Harriet A. Washington on the Narrative Around Vaccine Hesitancy in the African American Community
In Conversation with Andrew Keen on the Keen On Podcast
The coronavirus pandemic is dramatically disrupting not only our daily lives but society itself. This show features conversations with some of the world’s leading thinkers and writers about the deeper economic, political, and technological consequences of the pandemic. It’s our new daily podcast trying to make longterm sense out of the chaos of today’s global crisis.
In this episode, Andrew is joined by Harriet A. Washington, the author of Carte Blanche, to tackle the ethical issue of medical consent being abused in America, most egregiously for minority groups and people of color.
From the episode:
Andrew Keen: Explain the ambivalence of African Americans towards the vaccine—or indeed, even before that, is there ambivalence? Is the media representing what’s happening correctly in terms of African American response to the vaccine?
Harriet Washington: Andrew, thank you very much for asking that question. It’s key, but it’s so rarely asked. I submit that African Americans are not exhibiting an undue reticence toward accepting the vaccine. We can’t know for sure because we haven’t collected the data, but what we do know is that when the clinical trials are being conducted, we heard the same narrative: African Americans are not participating in clinical trials. But when the data from the trials were published by Biotech, Pfizer, and the Moderna vaccine, a researcher at Johns Hopkins shared with me that African Americans were in the studies at ten percent of the subject pool. African Americans are only 12.3 percent of the American population, so they were showing up in a very respectable rate. Commensurate with their percentage of the population, there was no widespread hesitancy. And I submit that there may not be any here.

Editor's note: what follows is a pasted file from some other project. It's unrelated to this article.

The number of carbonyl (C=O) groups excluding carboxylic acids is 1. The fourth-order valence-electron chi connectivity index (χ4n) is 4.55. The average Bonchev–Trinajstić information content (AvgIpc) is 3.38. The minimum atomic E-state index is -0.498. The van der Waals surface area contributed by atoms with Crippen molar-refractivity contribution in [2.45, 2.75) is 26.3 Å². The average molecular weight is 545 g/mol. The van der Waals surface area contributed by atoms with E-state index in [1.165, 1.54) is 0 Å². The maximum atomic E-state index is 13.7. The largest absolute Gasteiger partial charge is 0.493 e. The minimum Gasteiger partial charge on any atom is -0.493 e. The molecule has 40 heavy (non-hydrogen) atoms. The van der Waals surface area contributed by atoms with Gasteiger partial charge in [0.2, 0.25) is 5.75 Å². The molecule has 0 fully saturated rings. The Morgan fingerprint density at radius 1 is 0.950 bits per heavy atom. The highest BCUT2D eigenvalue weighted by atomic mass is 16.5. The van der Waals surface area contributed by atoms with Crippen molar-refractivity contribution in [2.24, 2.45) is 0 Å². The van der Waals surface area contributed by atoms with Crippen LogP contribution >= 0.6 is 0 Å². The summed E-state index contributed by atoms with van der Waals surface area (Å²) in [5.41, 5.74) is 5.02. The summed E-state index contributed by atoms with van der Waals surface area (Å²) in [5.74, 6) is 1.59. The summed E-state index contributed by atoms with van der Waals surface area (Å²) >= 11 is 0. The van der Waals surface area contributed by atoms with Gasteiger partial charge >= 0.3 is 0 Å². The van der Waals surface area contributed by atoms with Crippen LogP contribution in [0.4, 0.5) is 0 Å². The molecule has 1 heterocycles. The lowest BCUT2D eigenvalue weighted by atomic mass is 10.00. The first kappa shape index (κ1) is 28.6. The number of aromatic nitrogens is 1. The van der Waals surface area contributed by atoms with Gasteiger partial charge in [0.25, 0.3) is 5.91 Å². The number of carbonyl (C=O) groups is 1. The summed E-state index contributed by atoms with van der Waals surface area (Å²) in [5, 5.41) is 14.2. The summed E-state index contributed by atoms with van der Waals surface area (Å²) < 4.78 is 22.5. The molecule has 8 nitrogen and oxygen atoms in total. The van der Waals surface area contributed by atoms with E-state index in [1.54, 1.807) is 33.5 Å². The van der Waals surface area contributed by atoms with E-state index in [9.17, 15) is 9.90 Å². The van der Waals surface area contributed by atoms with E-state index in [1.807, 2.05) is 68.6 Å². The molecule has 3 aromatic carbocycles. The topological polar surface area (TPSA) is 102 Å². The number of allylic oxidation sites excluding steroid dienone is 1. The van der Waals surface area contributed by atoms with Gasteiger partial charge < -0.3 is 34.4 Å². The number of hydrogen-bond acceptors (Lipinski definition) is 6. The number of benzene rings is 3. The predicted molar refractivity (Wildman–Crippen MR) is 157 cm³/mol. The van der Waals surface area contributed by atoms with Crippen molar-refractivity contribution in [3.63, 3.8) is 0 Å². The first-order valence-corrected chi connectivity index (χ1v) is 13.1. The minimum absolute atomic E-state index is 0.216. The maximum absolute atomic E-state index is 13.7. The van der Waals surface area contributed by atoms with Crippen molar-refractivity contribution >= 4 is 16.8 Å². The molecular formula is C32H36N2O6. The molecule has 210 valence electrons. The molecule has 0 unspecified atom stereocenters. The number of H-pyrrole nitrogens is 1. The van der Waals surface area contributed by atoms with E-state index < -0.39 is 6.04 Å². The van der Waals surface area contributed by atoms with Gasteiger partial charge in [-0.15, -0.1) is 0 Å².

The fact that there are fewer African Americans who have gotten the vaccine can also reflect barriers to vaccine access, of which there are quite a few, including health care policies. It’s a narrative that’s often trotted out, but it’s trotted out by people who do not know the history. They invoke Tuskegee because it’s the only study they know of. They don’t know of other studies, and so they make that assumption. However, we already know that that narrative is flawed and untrue. Thomas LaVeist at Johns Hopkins did several studies asking whether or not the Tuskegee study was actually the impetus for African American fears and reluctance and found, no, it was not. What was the impetus is four centuries of abuse in the medical arena. And in fact, one study indicated that African Americans who had never heard of Tuskegee were more likely to fear vaccine administration and medication design. So it’s a very flawed narrative based on, frankly, ignorance of history. And it serves to veil the fact that African Americans are being separated from vaccine access by policies that we can change.
Harriet A. Washington is the author of Medical Apartheid, which won the National Book Critics Circle Award, the PEN Oakland Award, and the American Library Association Black Caucus Nonfiction Award. She has been a research fellow in medical ethics at Harvard Medical School, a senior research scholar at the National Center for Bioethics at Tuskegee University, and the receipient of a John S. Knight Fellowship at Stanford University. She lectures in bioethics at Columbia University and is a member of the National Book Critics Circle. Her books also include A Terrible Thing to Waste and Infectious Madness.